Finally, each player, except the first player, must search the encounter deck for a different non-unique location and add it to the staging area. This means that at other player counts than true solo, you will begin the game with some threat in the staging area. Some locations in the encounter deck can be pretty nasty, but my priorities for selection are Hills of Ithilien (no travel cost and low threat), Foothills of Ephel Dúath (travel cost is to engage an enemy in the staging area, and you need to do that anyways) and Ithilien Woods (I do not like revealing extra encounter cards, but you might be lucky and get a softball here. Low threat cost and few quest points mean that you might be able to snipe it with location control or other tricks).

Needs some good ‘taters

If you play saga mode, you have an additional setup step: Either you add 1 resource to each of your hero’s resource pool (letting you play a pseudo-easy mode!), or you shuffle a boon called “A brace of Coneys” into your deck. A Brace of Coneys costs 0 and has a victory point value of 2, meaning that it goes to the victory display after you play it. You can only play it if you control the ring-bearer. As a planning action, you can add it to the victory display to pick two of the following options: heal up to 2 damage from a hero, add 2 resources to a hero’s pool, choose a player to draw 2 cards, or reduce a player’s threat by 2. A nice versatile bonus, but at the expense of hitting the ground running with 3 extra resources. I tend to go for the boon because I love the flavor. But make no mistake, in saga mode, you want as few enemies as possible from reaching the black gate. So if you think you can achieve that goal more efficiently by taking the resources, this might be a good option. You WILL regret letting enemies reach The Black Gate in saga mode… More about this is below. Additionally, you remove all Burdens from the deck with the Helm’s Deep and The Road to Isengard symbols. These are not relevant for Frodo.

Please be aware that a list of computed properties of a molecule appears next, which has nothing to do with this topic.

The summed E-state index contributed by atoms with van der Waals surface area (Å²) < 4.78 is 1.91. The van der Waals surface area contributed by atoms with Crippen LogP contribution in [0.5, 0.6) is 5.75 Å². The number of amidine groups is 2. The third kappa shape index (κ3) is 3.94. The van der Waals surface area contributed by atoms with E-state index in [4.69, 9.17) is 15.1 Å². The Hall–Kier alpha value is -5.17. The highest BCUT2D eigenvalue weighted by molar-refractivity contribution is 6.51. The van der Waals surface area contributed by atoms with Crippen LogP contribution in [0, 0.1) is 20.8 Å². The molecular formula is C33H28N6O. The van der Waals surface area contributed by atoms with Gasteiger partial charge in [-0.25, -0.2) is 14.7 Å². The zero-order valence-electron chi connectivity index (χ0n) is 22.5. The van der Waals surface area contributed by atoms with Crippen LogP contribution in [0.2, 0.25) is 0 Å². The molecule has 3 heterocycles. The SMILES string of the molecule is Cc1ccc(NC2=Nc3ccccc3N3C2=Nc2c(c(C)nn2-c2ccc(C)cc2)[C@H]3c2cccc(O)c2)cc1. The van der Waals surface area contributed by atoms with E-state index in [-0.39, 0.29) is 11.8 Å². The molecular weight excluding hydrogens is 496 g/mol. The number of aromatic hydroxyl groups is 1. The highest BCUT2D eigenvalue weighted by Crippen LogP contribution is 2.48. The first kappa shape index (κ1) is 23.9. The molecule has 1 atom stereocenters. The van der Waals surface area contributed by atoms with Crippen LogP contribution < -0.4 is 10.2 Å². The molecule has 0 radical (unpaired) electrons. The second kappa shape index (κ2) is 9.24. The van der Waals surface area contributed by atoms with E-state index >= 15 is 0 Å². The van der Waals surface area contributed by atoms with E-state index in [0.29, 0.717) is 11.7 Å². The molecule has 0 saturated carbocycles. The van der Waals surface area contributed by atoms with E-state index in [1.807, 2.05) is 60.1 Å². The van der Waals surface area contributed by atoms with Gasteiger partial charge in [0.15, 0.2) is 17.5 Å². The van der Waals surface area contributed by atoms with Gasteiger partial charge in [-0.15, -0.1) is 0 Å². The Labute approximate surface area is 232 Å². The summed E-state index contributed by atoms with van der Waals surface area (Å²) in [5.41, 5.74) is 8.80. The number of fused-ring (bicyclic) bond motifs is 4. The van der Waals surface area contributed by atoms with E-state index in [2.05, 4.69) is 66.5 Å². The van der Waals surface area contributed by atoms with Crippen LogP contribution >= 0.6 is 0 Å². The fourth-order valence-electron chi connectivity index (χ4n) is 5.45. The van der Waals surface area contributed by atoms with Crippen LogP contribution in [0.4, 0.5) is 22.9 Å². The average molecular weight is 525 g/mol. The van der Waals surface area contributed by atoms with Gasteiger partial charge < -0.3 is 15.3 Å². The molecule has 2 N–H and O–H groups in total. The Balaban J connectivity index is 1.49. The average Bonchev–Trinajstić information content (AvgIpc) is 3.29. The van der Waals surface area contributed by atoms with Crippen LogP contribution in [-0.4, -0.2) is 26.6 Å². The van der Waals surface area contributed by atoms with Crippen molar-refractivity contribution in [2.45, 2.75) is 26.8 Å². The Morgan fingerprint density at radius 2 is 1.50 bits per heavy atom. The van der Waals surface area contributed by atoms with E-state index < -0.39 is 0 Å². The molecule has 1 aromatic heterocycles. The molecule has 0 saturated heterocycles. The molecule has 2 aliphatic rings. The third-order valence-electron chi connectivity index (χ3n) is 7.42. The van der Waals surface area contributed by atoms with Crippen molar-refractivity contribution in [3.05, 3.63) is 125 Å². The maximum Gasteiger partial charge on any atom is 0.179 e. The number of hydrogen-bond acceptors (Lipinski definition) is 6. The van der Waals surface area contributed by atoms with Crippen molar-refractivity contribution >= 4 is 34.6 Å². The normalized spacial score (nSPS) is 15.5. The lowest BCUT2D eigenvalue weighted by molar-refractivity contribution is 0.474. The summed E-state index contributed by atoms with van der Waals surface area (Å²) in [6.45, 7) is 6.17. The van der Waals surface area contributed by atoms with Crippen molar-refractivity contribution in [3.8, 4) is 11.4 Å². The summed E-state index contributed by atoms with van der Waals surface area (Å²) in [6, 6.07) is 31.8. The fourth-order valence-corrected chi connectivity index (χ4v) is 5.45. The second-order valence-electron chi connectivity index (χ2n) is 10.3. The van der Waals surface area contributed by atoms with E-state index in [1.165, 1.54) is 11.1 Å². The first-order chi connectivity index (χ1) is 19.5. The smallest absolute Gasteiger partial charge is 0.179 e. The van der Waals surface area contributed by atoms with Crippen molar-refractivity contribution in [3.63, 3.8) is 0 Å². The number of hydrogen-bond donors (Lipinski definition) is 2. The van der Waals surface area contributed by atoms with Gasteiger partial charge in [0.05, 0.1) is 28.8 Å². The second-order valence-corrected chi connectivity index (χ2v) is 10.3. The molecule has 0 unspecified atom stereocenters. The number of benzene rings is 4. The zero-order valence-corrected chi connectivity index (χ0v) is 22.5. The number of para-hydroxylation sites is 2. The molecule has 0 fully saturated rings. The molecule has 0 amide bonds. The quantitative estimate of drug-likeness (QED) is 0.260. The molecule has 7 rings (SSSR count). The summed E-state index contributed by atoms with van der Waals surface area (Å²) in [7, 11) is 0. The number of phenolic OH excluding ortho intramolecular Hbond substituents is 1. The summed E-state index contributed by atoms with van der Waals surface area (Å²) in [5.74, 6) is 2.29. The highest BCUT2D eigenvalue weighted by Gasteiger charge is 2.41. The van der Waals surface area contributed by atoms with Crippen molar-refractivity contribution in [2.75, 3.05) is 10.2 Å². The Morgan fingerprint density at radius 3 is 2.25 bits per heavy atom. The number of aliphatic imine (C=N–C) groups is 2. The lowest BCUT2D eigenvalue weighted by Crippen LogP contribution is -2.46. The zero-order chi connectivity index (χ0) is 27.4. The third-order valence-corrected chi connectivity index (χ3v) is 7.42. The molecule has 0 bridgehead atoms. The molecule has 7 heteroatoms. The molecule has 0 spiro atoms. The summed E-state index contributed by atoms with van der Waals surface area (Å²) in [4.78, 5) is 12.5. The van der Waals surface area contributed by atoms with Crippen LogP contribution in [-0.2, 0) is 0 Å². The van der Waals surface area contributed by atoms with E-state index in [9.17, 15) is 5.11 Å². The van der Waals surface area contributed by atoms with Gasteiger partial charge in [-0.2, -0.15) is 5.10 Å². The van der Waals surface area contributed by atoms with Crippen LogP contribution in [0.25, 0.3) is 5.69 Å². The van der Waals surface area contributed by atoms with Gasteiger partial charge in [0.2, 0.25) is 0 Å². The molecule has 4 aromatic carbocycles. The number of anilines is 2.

No matter if you play Saga or not, the first player takes control of a Ring-bearer hero. You can use any of the Fellowship versions of Frodo Baggins, but I am personally fond of the Black Riders version. The ability to cancel encounter cards can come in quite handy.

With all the admin out of the way, it is time to look at the quest itself!

Ambush the Men of Harad (20 quest points)

The title really says it all, doesn’t it? The quest card states that the players cannot win the game while The Cross-roads is in play. When the Cross-roads is cleared, the players win the game. So the play here is pretty simple: Slam down 20 progress on the quest, travel to the Cross-roads once that is done, place 9 progress, and win the game. Wham, bam, thank you, ma’am! However, the attentive ones might have caught a tiny complication in that plan – we cannot travel to the Cross-roads until there are no cards underneath it. The game is going to help us with that because the quest cards also have a Forced effect saying that at the beginning of the quest phase, reveal the top facedown card from under The Cross-roads and add it to the staging area. So you will get an extra encounter card per turn. In a four-player game, this is not the end of the world, but in true solo, this makes the quest very, VERY hard. The removal of a card from under the Cross-roads also means that the location gets +1 threat per turn, so if you get stuck with a couple of locations in the staging area, you can end up in a situation where threat just keeps piling up because you cannot clear the active location. And the game does not provide you with any breaks. As we will see in a minute, the game will give you at least one enemy per turn, regardless of the player count. And you need to clear the enemies because if you leave them in the staging area, they will go to the Black Gate. The nature of the quest reminds me of tower defense games, where you have to stop waves of enemies from reaching a specific target. Because the Harad encounter set is so central to the flow of the quest, it is worthwhile going through the cards it contains here. All the encounter cards from that set are enemies, and they come in three different flavors: